There is one Christian tenet I will always hold dear: the divine became flesh. I am not interested in debating whether Jesus is the only begotten son of God, whether his mother was a virgin, whether his death redeemed our sin, or whether his Resurrection was literal or symbolic. What moves me is that he had feet, he walked with them on this earth; he allowed them to be washed with the tears of a woman of dubious repute. He knelt down and washed feet himself. Whatever quarrels I have with the church, I love this man. He is real to me.
That said, I confess that for many years now, I have not been a creed-saying Christian. Descended from nine generations of Episcopal Priests, I have been (in succession) a baptized Episcopalian, a Quaker, a goddess-worshipper, and finally an ordained interfaith minister. I am also the author of an unorthodox (at the least) and arguably heretical series of novels called The Maeve Chronicles, featuring a feisty (fictional) Celtic Magdalen who is no one’s disciple.
Despite my novels’ subject matter, I also have no interest debating whether or not Jesus had sex with or married Mary Magdalen or whether he chose to be celibate. (Novelists, the wily tricksters, don’t argue, they tell stories.) Most of what Jesus had to say on the subject of marriage and celibacy can be found in Matthew 19: 1-12. (If you want Maeve’s take on this scene, see chapter 64 in The Passion of Mary Magdalen).
If you are incarnate, you have to deal with sexuality somehow—first and foremost your own. In the wake of all the recent scandals in the Roman Catholic Church, some have argued that priests should be allowed to marry. No doubt they should. Celibacy might then become a clear and meaningful choice for those called to it. But allowing clergy to marry, as Protestants always have, will not automatically eliminate clerical sexual abuse, which is rife in every denomination.
Paul of Tarsus (who is often taken out of his historical context by both those who revere and revile him) is famous for saying it is better to marry than to burn. Celibacy and marriage were his only two options, and early gentile converts to what was originally a Jewish sect were eager to distance themselves from gentile pagans who indulged in other practices including temple prostitution. (For an analysis of St Paul’s Epistle to the Romans in this context see this excellent piece by James Alison.)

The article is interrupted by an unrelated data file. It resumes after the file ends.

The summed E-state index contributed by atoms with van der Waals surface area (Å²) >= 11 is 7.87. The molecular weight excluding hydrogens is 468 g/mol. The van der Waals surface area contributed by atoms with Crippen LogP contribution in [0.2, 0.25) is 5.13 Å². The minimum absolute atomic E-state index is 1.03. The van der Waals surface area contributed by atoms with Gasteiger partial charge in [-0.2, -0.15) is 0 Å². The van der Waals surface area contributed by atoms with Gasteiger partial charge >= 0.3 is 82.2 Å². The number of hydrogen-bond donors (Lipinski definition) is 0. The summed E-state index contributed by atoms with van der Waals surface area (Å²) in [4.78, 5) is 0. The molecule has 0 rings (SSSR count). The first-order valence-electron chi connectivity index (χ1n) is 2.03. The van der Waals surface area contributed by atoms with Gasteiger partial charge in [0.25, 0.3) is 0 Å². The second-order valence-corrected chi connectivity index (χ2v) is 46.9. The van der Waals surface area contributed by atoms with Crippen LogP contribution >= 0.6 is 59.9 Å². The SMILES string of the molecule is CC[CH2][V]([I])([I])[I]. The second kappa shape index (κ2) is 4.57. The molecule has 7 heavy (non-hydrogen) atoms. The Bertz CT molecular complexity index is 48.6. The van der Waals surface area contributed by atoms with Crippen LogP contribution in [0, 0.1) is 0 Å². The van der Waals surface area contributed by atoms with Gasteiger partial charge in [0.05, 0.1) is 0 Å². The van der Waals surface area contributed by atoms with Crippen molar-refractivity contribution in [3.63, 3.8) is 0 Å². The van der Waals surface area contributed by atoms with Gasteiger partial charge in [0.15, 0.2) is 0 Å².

However corrupt or excessive first century pagan practices may have been, I think the ancient pagans may have been on to something. Sex is not just an act, it is a force, a divine force that can be generative or destructive. To liken it to fire, as Paul did, is apt. Fire contained and directed is used for warmth, for illumination, for cooking, for creating. Uncontained it lays waste. But its containers and uses are not single but various, and its power is simply that, power, not good or evil—except in how we use it.
In my counseling practice, I have worked with many people who were sexually abused in childhood and early adolescence, often by family members—some of whom were also members of the clergy. I have also worked with adult women who were victims of sexual abuse by their religious leaders. The trauma of abuse lies not just in the physical act itself but in betrayal of trust, abuse of power, secrecy, and the shame secrecy engenders. The wound, not easy to heal, is to our sovereignty as incarnate inherently sexual beings.
There is nothing wrong with marriage or celibacy. But religiously prescribed containers by themselves don’t stop people from committing adultery or seducing parishioners and altar boys. Jesus was always challenging people to observe not just the law but to understand its intent. Though it may not be of ancient provenance, the Wiccan Rede holds its adherents to a strict standard that might have resonated with Jesus and that members of the clergy might do well to contemplate: And it harm none, do what you will.